That sums up my Garrett County hot dog experience in one word: food. The ingredients list is short and instantly recognizable as food: Turkey, Water, Salt, Spices, Paprika, Raw Sugar, Garlic Powder, Onion Powder. They smell like food. They taste like food. My son's garlic-laden dragon breath is proof that he's eaten food. Barring his relapse as a hot dog junkie, this food will be the new standard of hot dog around here.

Apparently Wellshire Farms is the more familiar moniker behind the newly renamed producer of natural meat products that now goes by Garrett County. I learned that from this link blog by the Between Two Rivers Coop.

I wanted to post this food find for other parents of young children, or simply hotdog lovers in search of a more natural alternative.

Curried Chick Peas with Spinach

This super easy dish went over big recently at the Health Fair at the Hillcrest Church of Christ in Decatur where I held an hour long cooking demo and presentation: "Superfoods (and how to use them!)". Besides the ease with which it comes together, the other great thing about this quick cooking recipe is that most of the ingredients are staples from the pantry, fridge or freezer. Even though fresh ingredients could certainly be used, sometimes in our "real" life we don't have time to do much more than rummage through the cupboard in search of the answer to the What's for Dinner question.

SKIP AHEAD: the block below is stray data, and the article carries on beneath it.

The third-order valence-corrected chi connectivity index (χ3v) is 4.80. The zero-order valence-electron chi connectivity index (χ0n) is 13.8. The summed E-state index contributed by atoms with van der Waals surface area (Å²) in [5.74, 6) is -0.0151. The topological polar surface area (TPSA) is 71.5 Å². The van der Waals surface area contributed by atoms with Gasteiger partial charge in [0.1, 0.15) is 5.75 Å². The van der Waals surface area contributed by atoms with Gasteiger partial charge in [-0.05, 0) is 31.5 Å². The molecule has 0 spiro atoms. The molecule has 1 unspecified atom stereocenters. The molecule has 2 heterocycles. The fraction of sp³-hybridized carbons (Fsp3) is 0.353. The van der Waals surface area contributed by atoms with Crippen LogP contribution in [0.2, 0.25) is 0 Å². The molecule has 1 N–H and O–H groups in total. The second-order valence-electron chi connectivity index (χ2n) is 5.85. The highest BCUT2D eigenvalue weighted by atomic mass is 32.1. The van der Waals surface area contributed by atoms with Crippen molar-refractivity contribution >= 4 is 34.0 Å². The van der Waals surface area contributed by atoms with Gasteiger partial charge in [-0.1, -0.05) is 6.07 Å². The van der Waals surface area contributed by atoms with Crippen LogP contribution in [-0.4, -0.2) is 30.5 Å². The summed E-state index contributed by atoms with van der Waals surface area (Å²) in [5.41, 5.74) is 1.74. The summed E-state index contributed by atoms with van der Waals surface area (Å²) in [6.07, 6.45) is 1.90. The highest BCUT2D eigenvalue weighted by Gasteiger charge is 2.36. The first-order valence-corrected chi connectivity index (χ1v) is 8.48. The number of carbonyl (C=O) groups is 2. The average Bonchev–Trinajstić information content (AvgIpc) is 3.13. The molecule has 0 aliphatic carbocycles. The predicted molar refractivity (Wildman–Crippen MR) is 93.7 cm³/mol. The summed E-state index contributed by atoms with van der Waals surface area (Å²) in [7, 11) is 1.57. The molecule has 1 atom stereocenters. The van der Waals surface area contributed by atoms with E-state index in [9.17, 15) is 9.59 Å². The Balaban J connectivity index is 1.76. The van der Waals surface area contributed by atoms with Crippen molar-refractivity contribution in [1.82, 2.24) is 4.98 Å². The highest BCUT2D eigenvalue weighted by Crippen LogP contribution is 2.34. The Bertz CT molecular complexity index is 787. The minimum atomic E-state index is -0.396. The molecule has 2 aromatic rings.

The amounts listed here are probably double what I would use to make at home because I was trying to make enough to give out plenty to sample. I thought I'd post this version of the recipe because it's a great potluck dish and this amount will give you lots to share:

2 cans chickpeas, drained & rinsed
3 cloves garlic, diced
1 medium onion, diced
2 tablespoons red curry paste (Indian variety such as Patak's)
1 can coconut milk
1 can diced tomatoes, drained
1 cup frozen spinach
1 cup water

This dish, when served with some fragrant basmati rice or earthy brown rice, is a complete vegetarian meal. It's also simple to modify so that you can use other vegetables like adding carrots instead of tomatoes, or fresh spinach in stead of frozen.

You can also omit the coconut milk altogether, reserve the liquid from the tomatoes instead of draining them, and increase the water used or substitute vegetable or chicken stock. Frozen crowder peas and frozen chopped turnip greens also do well in this dish if you choose to omit the coconut milk and reserve instead the liquid from the tomatoes.

So you can see you can experiment with this basic premise.

To make it at home I'd simply halve all of the ingredients, which I've done below. In my home recipe I also spice it up slightly by adding freshly ground ginger and a pinch of red pepper flake, then I serve it with fresh cilantro and a lime wedge with each serving.


Curried Chick Peas with Spinach

1 can chickpeas, drained and rinsed
2 cloves of garlic, diced
1/2 medium onion, diced